January 6 taught us that democracy is fragile
Published 12:46 pm Friday, January 14, 2022
As the investigation into what happened on January 6 at the U.S. Capitol continues by the House Select Committee, we are reminded of how divided we are as a nation and how fragile our democracy is. We take so much for granted, including our freedom.
In reflecting on the events of Jan. 6, 2020, we would not have thought that Americans — some of them men and women who had fought for freedom — would storm the Capitol with the intention of doing harm to members of Congress and overturning a lawful election. But, it happened.
And, the president who was defeated in the election, Donald Trump, endorsed what happened.
Amidst what happened, we as Americans must honestly and openly ask why this happened and what needs to happen to unite Americans around an understanding of the common good and a common goal.
Reflecting on the Jan. 6, 2020 events at the U.S. Capitol, we cannot take our democracy for granted. And, that is why the hearings by the House Select Committee’s investigation into that event are so important. Why do some lawmakers who denounced the attack in real time, now deny the seriousness of the assault.
Thirty-four percent of Americans think violent action against the government is sometimes justified, according to a new poll from The Washington Post and the University of Maryland, a percentage that is considerably higher than in past polls.
The partisan divide is even more troubling. Roughly, 40% of Republicans, 41% of independents and 23% of Democrats said violence against the government is sometimes justified. And a separate CBS News-YouGov poll noted that 62% of Americans said they expect violence over losing in future presidential elections and that only 38% said they expect the losing side will concede peacefully.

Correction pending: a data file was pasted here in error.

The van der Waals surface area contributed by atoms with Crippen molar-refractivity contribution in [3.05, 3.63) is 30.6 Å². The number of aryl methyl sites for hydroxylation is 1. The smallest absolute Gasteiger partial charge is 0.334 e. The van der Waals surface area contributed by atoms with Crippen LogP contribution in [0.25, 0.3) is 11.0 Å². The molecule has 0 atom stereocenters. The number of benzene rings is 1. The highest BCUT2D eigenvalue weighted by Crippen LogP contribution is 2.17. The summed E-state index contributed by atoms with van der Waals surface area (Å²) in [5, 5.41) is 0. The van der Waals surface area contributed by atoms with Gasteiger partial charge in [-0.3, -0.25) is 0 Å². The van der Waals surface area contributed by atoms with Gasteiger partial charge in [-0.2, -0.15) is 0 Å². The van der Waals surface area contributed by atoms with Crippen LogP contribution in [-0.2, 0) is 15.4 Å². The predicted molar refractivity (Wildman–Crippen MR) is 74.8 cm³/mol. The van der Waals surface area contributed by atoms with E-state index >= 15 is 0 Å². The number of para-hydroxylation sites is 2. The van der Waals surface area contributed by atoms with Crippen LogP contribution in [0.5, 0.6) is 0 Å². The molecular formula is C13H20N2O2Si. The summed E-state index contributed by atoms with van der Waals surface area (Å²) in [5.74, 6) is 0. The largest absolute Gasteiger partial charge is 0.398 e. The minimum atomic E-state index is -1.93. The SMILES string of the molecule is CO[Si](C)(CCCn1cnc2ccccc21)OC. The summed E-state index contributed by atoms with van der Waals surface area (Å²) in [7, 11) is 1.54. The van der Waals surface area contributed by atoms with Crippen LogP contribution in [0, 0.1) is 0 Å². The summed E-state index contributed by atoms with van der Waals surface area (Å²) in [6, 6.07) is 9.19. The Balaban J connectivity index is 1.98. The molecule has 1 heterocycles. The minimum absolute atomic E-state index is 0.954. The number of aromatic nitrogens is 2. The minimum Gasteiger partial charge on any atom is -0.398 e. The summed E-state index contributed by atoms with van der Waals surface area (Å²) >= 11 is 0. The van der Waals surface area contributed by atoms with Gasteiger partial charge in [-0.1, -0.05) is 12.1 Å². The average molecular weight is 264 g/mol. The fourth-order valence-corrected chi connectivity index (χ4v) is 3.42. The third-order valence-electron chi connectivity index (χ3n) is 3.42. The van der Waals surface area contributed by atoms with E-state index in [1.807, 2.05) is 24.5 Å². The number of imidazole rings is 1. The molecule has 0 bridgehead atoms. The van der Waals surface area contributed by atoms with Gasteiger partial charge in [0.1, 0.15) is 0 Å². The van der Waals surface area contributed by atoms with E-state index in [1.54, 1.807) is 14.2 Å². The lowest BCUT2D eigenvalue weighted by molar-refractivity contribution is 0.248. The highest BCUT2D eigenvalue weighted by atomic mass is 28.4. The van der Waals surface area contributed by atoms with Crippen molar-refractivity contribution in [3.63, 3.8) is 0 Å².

What will the next election be like? If the outcome is not what we want will we resort to violence to get our way? The next time, our democracy might be overthrown and our freedom goes.
Regardless of what political party you identify with, we must admit that there are some members of Congress who should not be there. They are too extreme in their thinking. But, they were elected in fair elections by a majority of voters in their state or districts.
Are we listening to what these candidates are saying and promising? Do we agree with their talk and thinking? Or, do we vote for them just because they are Republican or a Democrat?
The hearing on what happened on Jan. 6, 2020, in our nation’s capital is important. We must get to the bottom of what happened, and those responsible must be punished. Our freedoms are precious, but they are vulnerable. In the past, no matter how divided we have been as a nation, we have overcome and embraced the principles of responsible governance.
But at no other time have we as a nation been so divided? We are experiencing ideological, religious, political, and economic fractures that test our basic beliefs as never before. And, as one Texas newspaper editor wrote: “We share common values, or so we wish to believe, but also have allowed conspiracy theories, unvarnished exercise of power and selective interpretation of selective facts or in the absence of facts, fantasies and outright lies, to define and divide us.
“If we believe America is an exceptional nation, then we must also believe in peaceful resolutions of political disputes, the peaceful transfer of power and the enduring importance of constitutional norms and institutions.”
America’s biggest threat is not Russia, China, or another country. But, it is we, the people.
If we are to preserve our democracy, we must be responsible citizens and voters. We must listen to what our lawmakers are saying and we must hold them accountable for their actions.
We must not let our ideological or extreme beliefs divide us as a nation. We must always look for truth.